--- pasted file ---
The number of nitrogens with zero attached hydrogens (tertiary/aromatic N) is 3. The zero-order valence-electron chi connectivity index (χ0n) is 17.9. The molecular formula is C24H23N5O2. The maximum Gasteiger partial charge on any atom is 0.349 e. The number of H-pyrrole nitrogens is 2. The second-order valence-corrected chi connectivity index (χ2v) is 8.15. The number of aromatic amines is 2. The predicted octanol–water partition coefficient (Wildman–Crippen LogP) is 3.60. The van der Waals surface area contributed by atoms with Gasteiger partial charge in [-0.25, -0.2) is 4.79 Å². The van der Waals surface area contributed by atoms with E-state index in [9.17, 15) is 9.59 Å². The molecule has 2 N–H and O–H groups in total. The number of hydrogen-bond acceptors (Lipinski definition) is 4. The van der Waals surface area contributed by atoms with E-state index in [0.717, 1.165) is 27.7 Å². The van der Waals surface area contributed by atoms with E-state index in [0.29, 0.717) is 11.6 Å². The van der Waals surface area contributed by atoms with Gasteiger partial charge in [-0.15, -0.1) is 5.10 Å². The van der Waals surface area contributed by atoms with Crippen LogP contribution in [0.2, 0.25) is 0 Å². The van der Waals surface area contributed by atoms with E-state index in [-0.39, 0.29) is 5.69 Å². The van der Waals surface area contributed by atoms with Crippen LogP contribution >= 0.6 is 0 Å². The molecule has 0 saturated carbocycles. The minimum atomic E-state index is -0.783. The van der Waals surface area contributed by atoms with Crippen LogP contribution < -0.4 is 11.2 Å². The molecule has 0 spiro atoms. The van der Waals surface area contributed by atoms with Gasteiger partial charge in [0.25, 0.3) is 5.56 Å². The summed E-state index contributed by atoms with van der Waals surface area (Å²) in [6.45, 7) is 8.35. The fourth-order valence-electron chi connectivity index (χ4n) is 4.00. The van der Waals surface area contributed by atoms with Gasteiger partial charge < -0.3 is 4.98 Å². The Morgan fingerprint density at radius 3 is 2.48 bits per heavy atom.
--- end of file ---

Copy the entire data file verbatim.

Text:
The number of nitrogens with zero attached hydrogens (tertiary/aromatic N) is 3. The zero-order valence-electron chi connectivity index (χ0n) is 17.9. The molecular formula is C24H23N5O2. The maximum Gasteiger partial charge on any atom is 0.349 e. The number of H-pyrrole nitrogens is 2. The second-order valence-corrected chi connectivity index (χ2v) is 8.15. The number of aromatic amines is 2. The predicted octanol–water partition coefficient (Wildman–Crippen LogP) is 3.60. The van der Waals surface area contributed by atoms with Gasteiger partial charge in [-0.25, -0.2) is 4.79 Å². The van der Waals surface area contributed by atoms with E-state index in [9.17, 15) is 9.59 Å². The molecule has 2 N–H and O–H groups in total. The number of hydrogen-bond acceptors (Lipinski definition) is 4. The van der Waals surface area contributed by atoms with E-state index in [0.717, 1.165) is 27.7 Å². The van der Waals surface area contributed by atoms with E-state index in [0.29, 0.717) is 11.6 Å². The van der Waals surface area contributed by atoms with Gasteiger partial charge in [-0.15, -0.1) is 5.10 Å². The van der Waals surface area contributed by atoms with Crippen LogP contribution in [0.2, 0.25) is 0 Å². The van der Waals surface area contributed by atoms with E-state index in [-0.39, 0.29) is 5.69 Å². The van der Waals surface area contributed by atoms with Crippen LogP contribution >= 0.6 is 0 Å². The molecule has 0 saturated carbocycles. The minimum atomic E-state index is -0.783. The van der Waals surface area contributed by atoms with Crippen LogP contribution < -0.4 is 11.2 Å². The molecule has 0 spiro atoms. The van der Waals surface area contributed by atoms with Gasteiger partial charge in [0.25, 0.3) is 5.56 Å². The summed E-state index contributed by atoms with van der Waals surface area (Å²) in [6.45, 7) is 8.35. The fourth-order valence-electron chi connectivity index (χ4n) is 4.00. The van der Waals surface area contributed by atoms with Gasteiger partial charge < -0.3 is 4.98 Å². The Morgan fingerprint density at radius 3 is 2.48 bits per heavy atom.